Route 66

Route 66

Route 66

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[Missouri Map]

I found Missouri fascinating. This western desert dweller was in awe of the beautiful forested rolling hills of the well-watered Ozarks. I was a tourist all the way. The people I met in Missouri were great and the history of the Mother Road revealed itself around every bend in the road. Starting at St. Louis on the Mississippi River and winding its way through the hills of the beautiful Ozarks then on to the rich farm country of western Missouri, Route 66 is a delight for the road wanderer. Missouri has a lot of history that predates Route 66 of which the road wanderer still can experience when the Interstate is left behind. Route 66 follows a much older trail through Missouri, the Great Osage Trail a major Indian path across the state. This trail was used by Native Americans, outlaws, pioneers, the railroad and later the road builders of the early Twentieth Century. Yes, Route 66 has a proud legacy in Missouri.

Missouri Route 66 Post Card

One of the most famous Native Sons of Missouri is perhaps Jesse James. He road the trails and byways of Missouri long before the celebrated highway, Route 66, came to intersect the very heart of this beautiful country. Even today the stories of the notorious outlaw persist. Tales of buried loot and outlaw hideouts seem to haunt the forgotten glens and hollows of the Ozarks. One such place is the famous Route 66 attraction of Meramec Caverns; purported to be one of old Jesse’s hideouts.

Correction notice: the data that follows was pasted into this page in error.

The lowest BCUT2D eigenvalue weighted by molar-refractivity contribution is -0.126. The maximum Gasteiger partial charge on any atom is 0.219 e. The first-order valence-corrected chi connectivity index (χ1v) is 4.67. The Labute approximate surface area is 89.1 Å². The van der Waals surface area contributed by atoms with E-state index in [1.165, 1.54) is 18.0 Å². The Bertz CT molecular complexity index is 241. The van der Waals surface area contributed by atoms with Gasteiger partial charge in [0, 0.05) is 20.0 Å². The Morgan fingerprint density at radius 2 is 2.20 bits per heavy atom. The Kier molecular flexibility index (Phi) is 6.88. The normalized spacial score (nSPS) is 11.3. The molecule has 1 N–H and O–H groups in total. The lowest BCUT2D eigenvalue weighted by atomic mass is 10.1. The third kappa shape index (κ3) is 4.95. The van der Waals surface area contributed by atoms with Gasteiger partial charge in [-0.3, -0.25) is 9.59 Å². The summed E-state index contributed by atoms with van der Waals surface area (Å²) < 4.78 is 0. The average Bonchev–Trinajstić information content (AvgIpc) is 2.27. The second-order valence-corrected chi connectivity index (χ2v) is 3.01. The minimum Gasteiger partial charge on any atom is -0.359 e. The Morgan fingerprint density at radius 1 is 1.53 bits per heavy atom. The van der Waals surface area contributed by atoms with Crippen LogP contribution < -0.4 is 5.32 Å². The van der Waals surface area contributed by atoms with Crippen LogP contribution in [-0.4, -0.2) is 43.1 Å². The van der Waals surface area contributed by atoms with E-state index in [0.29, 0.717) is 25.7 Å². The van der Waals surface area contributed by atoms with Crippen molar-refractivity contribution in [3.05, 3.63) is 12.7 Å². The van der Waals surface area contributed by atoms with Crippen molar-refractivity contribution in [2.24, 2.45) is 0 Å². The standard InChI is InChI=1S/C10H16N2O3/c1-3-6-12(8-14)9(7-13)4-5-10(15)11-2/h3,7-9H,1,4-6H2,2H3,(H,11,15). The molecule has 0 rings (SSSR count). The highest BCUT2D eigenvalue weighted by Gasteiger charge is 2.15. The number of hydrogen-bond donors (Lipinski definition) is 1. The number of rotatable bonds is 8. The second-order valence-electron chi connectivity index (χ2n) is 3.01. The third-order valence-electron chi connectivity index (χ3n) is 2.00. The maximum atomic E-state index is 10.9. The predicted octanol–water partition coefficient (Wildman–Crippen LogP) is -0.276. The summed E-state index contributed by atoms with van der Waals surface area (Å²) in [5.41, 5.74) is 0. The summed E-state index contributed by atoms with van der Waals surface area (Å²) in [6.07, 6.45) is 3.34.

Jesse James
Just a nice Missouri boy ...
Jesse James

Meramac Caverns is one of the best known of all Route 66 tourist stops. Lester B. Dill, owner and promoter made the name of Meramec Caverns famous all along the Mother Road. His marketing schemes have influenced advertising even to this present day. In 1935 Lester started what would become an American institution, the bumper sticker. Countless travelers criss-crossed the U.S. with the name of Meramec Caverns pasted to their bumpers. Not only did Lester’s bumper stickers advertise his caverns, but also many a rural barn proclaimed its wonder on their roofs. Lester would approach the owners of weather beaten barns and offer to paint them for free if they would allow him to advertise Meramec Caverns on the roofs. During the hey-day of Route 66 for hundreds of miles in either direction the roofs of old barns were painted as huge signs advertising this underground wonder, providing a unique billboard for the Mother Road. Even Jack Rittenhouse mentions it in his famous 1946 guidebook to Route 66 as a site not to miss. Today the Meramec Caverns are still going strong, providing the modern traveler a bit of pleasant diversion.